Pune: Plans afoot to get overhead cables shifted underground | Pune News – Times of India

PUNE: Dangling overhead cables that obstruct the view to the sky may be a thing of the past in the New Year, with the municipal corporation chalking out steps to install them under the ground.
A survey has found nearly 7,500km-long cables criss-crossing the Pune Municipal Corporation (PMC) areas against the civic body’s policy. The private cellular and internet service provider companies would have to shift all these overhead cables in the ducts under the streets.
According to PMC officials, the TV companies, cellphone firms and internet service providers have put in the cables. The PMC has approached and asked them to complete the process of shifting these cables. A private agency has been appointed for the survey. It will be a continuous process.
The areas where ducts are not available, PMC will allow the firms to dig up the roads. The firms concerned will have to pay the road-digging and restoration charges. “These firms must come forward and confirm the cables used by their firms. If nobody comes to claim the cable in a particular area, PMC will cut that cable. It will be termed as illegal,” said V G Kulkarni, the head of the PMC’s road department.
He said the firms must come and give the timetable for converting the overhead cables to underground cables. The timetable will be yearly.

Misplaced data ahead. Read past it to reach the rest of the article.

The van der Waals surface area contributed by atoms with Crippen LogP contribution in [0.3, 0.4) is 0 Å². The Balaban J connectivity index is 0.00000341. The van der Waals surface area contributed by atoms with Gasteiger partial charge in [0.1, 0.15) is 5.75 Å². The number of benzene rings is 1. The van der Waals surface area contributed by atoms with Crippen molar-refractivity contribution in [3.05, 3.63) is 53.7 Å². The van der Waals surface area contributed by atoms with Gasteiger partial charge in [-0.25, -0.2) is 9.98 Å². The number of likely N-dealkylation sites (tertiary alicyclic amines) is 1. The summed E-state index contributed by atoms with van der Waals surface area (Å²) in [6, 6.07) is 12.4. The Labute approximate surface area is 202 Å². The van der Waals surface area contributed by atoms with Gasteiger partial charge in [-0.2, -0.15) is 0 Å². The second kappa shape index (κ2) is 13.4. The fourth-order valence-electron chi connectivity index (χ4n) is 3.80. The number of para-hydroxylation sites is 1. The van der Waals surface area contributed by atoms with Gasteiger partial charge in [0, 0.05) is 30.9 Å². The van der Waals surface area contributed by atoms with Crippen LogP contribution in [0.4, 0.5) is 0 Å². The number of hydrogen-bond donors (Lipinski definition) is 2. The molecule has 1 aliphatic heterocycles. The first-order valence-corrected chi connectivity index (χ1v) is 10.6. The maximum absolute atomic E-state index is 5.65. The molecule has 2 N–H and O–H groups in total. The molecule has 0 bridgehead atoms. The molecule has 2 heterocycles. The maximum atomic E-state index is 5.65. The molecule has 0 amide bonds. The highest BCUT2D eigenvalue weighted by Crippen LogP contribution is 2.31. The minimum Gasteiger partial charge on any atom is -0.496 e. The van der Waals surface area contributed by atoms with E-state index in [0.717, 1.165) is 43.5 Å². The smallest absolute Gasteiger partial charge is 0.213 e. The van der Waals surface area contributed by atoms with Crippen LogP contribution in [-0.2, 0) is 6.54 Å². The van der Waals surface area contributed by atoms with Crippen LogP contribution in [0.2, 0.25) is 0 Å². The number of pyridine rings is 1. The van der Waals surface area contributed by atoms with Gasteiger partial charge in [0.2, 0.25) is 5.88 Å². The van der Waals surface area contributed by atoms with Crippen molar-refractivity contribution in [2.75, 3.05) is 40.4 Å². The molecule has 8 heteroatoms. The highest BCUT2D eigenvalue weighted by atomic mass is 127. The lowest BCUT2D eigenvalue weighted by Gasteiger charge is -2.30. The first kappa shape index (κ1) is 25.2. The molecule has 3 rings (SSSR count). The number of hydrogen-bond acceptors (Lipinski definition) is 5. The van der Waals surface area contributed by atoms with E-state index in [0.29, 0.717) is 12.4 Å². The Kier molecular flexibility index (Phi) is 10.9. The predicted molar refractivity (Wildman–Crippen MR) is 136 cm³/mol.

According to PMC, it charges around Rs13,000 per km for road digging and restoration charges. The firms will have to pay 10% as advance before digging up the roads for conversion.
The civic activists claimed that the initiative to promote underground cabling was good, but the whole conversion did not seem feasible. If proper precautions are not taken, it may promote road-digging and corruption. This ultimately causes suffering to common citizens.
“The priority should be given to shift the cables in the ducts. This will be less troublesome for people. Otherwise, commuters will be hassled with dug up roads,” said Vivek Velankar of Sajag Nagrik Manch, a citizens forum.
According to activists, some politicians have used road-digging and restoration as a source of income. They have helped in letting the firms lay the cables without proper permissions. The new policy should not promote such practices.
“The amount to be paid for conversion is huge from overhead to underground. So, many telecom companies will not prefer to pay this amount. Hence, the conversion is not very feasible. Precautions are a must to ensure that the initiative does not lead to a new source of malpractice,” said Sudarshan Yadav, a consultant for cellular companies and cable operators.